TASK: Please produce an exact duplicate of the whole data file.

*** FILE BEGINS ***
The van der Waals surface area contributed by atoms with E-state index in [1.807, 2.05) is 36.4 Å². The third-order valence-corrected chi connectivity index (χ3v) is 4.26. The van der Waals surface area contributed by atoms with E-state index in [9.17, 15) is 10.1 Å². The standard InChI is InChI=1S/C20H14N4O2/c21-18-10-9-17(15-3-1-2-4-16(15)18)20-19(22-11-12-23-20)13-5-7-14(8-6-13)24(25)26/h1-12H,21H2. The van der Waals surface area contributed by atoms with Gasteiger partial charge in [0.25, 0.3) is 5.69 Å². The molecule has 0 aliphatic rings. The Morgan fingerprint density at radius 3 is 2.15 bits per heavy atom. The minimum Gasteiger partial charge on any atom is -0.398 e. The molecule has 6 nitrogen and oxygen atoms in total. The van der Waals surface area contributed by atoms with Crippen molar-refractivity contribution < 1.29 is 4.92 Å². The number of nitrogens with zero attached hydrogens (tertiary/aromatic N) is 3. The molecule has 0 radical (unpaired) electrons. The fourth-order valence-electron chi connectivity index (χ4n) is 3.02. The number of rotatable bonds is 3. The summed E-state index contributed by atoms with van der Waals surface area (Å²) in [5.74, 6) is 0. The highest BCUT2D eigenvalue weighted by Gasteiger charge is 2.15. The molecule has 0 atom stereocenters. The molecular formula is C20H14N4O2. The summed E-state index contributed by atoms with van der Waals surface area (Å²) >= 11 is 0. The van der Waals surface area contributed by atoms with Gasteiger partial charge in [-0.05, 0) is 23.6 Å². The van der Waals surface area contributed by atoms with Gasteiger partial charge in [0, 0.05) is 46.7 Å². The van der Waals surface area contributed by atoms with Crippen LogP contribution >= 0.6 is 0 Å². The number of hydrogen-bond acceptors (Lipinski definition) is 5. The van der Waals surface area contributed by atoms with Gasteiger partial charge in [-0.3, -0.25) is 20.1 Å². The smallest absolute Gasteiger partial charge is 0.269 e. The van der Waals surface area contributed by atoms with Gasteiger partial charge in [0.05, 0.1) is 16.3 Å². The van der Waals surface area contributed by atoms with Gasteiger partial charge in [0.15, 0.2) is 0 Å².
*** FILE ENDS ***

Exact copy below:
The van der Waals surface area contributed by atoms with E-state index in [1.807, 2.05) is 36.4 Å². The third-order valence-corrected chi connectivity index (χ3v) is 4.26. The van der Waals surface area contributed by atoms with E-state index in [9.17, 15) is 10.1 Å². The standard InChI is InChI=1S/C20H14N4O2/c21-18-10-9-17(15-3-1-2-4-16(15)18)20-19(22-11-12-23-20)13-5-7-14(8-6-13)24(25)26/h1-12H,21H2. The van der Waals surface area contributed by atoms with Gasteiger partial charge in [0.25, 0.3) is 5.69 Å². The molecule has 0 aliphatic rings. The Morgan fingerprint density at radius 3 is 2.15 bits per heavy atom. The minimum Gasteiger partial charge on any atom is -0.398 e. The molecule has 6 nitrogen and oxygen atoms in total. The van der Waals surface area contributed by atoms with Crippen molar-refractivity contribution < 1.29 is 4.92 Å². The number of nitrogens with zero attached hydrogens (tertiary/aromatic N) is 3. The molecule has 0 radical (unpaired) electrons. The fourth-order valence-electron chi connectivity index (χ4n) is 3.02. The number of rotatable bonds is 3. The summed E-state index contributed by atoms with van der Waals surface area (Å²) in [5.74, 6) is 0. The highest BCUT2D eigenvalue weighted by Gasteiger charge is 2.15. The molecule has 0 atom stereocenters. The molecular formula is C20H14N4O2. The summed E-state index contributed by atoms with van der Waals surface area (Å²) >= 11 is 0. The van der Waals surface area contributed by atoms with Gasteiger partial charge in [-0.05, 0) is 23.6 Å². The van der Waals surface area contributed by atoms with Gasteiger partial charge in [0, 0.05) is 46.7 Å². The van der Waals surface area contributed by atoms with Crippen LogP contribution >= 0.6 is 0 Å². The number of hydrogen-bond acceptors (Lipinski definition) is 5. The van der Waals surface area contributed by atoms with Gasteiger partial charge in [-0.3, -0.25) is 20.1 Å². The smallest absolute Gasteiger partial charge is 0.269 e. The van der Waals surface area contributed by atoms with Gasteiger partial charge in [0.05, 0.1) is 16.3 Å². The van der Waals surface area contributed by atoms with Gasteiger partial charge in [0.15, 0.2) is 0 Å².